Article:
Fair Debt Collection Practices Act: 5 Protections To Know
The Fair Debt Collection Practices Act (FDCPA) is federal law that protects the rights of consumers when third-party debt collection agencies come calling. FDCPA violations include harassment, threats and misleading information, and debt collectors can land in legal hot water if they trespass your rights.
What is the Fair Debt Collection Practices Act?
The Fair Debt Collection Practices Act (FDCPA) prohibits abusive, deceptive or unfair debt collection practices by a third-party debt collection agency. This law applies to agencies collecting debts on behalf of creditors, not the creditors themselves.
Enacted in 1978, the FDCPA notes that aggressive debt collection practices — like repeated calls to a consumer’s home, workplace and friends — can cause bankruptcies, job loss and other detrimental effects on consumers.
If a third-party debt collector violates the FDCPA, a consumer can report the company and file a lawsuit against them. Damages for violating the FDCPA can be up to $1,000 per incident.
How to report a debt collector for harassment
If you believe a debt collector is harassing you, there are several ways you can report FDCPA violations:
- Submit a complaint to the Consumer Financial Protection Bureau (CFPB) website or call (855) 411-CFPB (2372)
- Submit to a complaint to the Federal Trade Commission (FTC) website
- Contact your state’s attorney general office
5 ways the FDCPA protects consumers
The FDCPA protects consumers in very specific ways from predatory tactics that third-party debt collectors may use to get you to pay past due bills.
1. Prohibits abusive behavior
The FDCPA prohibits third-party debt collectors from harassing and abusing borrowers as a way to collect debts owed.
This type of behavior goes beyond just repeatedly calling to annoy you. According to the CFPB and FTC, debt collection agencies can’t:
- Use obscene language
- Call over and over to annoy, abuse or harass someone into answering the phone
- Threaten harm or violence
- Not tell the consumer who they are
- Lie about who they are
- Publicly publish names of people not paying their debts (though this information is reported to the credit bureaus)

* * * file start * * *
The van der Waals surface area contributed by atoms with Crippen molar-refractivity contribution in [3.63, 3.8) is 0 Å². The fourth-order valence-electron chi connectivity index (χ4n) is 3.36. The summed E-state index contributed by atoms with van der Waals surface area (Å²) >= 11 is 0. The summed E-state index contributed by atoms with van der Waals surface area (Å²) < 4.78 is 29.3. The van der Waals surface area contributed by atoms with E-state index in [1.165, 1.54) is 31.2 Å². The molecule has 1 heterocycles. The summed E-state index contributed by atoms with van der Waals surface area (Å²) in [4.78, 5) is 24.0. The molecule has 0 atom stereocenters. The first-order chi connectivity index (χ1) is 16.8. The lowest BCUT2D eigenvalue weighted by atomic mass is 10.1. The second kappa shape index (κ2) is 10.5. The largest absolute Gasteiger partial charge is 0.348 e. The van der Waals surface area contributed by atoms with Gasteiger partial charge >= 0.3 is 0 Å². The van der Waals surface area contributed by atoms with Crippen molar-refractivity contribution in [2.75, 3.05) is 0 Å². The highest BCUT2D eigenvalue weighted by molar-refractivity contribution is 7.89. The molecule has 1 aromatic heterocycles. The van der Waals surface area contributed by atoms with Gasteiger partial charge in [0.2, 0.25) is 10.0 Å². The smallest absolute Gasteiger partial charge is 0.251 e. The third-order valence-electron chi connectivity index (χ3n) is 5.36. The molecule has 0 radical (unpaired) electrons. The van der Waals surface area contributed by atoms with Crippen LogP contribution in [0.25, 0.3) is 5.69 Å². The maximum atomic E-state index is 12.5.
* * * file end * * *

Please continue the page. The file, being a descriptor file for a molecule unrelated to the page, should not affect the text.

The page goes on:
2. Restricts when and how often they can contact you
Debt collectors are limited by what time of day they can contact you. They are usually only allowed to contact you between 8 a.m. and 9 p.m. your local time, unless you specify otherwise.
Debt collectors can call you at work, but not if you’ve already made it clear that they can’t contact you at your place of business.
The CFPB outlines that a debt collection agency is “presumed” to have broken the law if they contact you more than seven times in seven days or contact you again after already speaking with you about a particular debt within seven days.
If you want help fielding calls from debt collectors, you can hire a lawyer. If your debt collector has contact information for your attorney, the CFPB requires the debt collector to communicate with your counsel instead of you.
3. Forbids unfair practices
The FDCPA prohibits debt collectors from treating consumers unfairly when they are trying to collect a debt. Debt collectors must be transparent in their behavior and with the information they provide.
Under the FDCPA, debt collectors can’t do the following unfair practices:
- Demand post-dated checks for payment to use as a threat or for the purposes of setting in motion criminal prosecution
- Take or threaten to take your property, unless they can legally do so
- Attempt to collect interest or fees over the amount you owe, except in cases where the contract that created your debt or state law allows it
- Deposit a post-dated check early
4. Bans fraudulent claims
Debt collectors can’t lie to you about how they are going to collect the debt or who they are. They also can’t use fraudulent information — such as lying about pressing criminal charges — to try to collect the debt.
Here’s a few other examples of what they can’t do: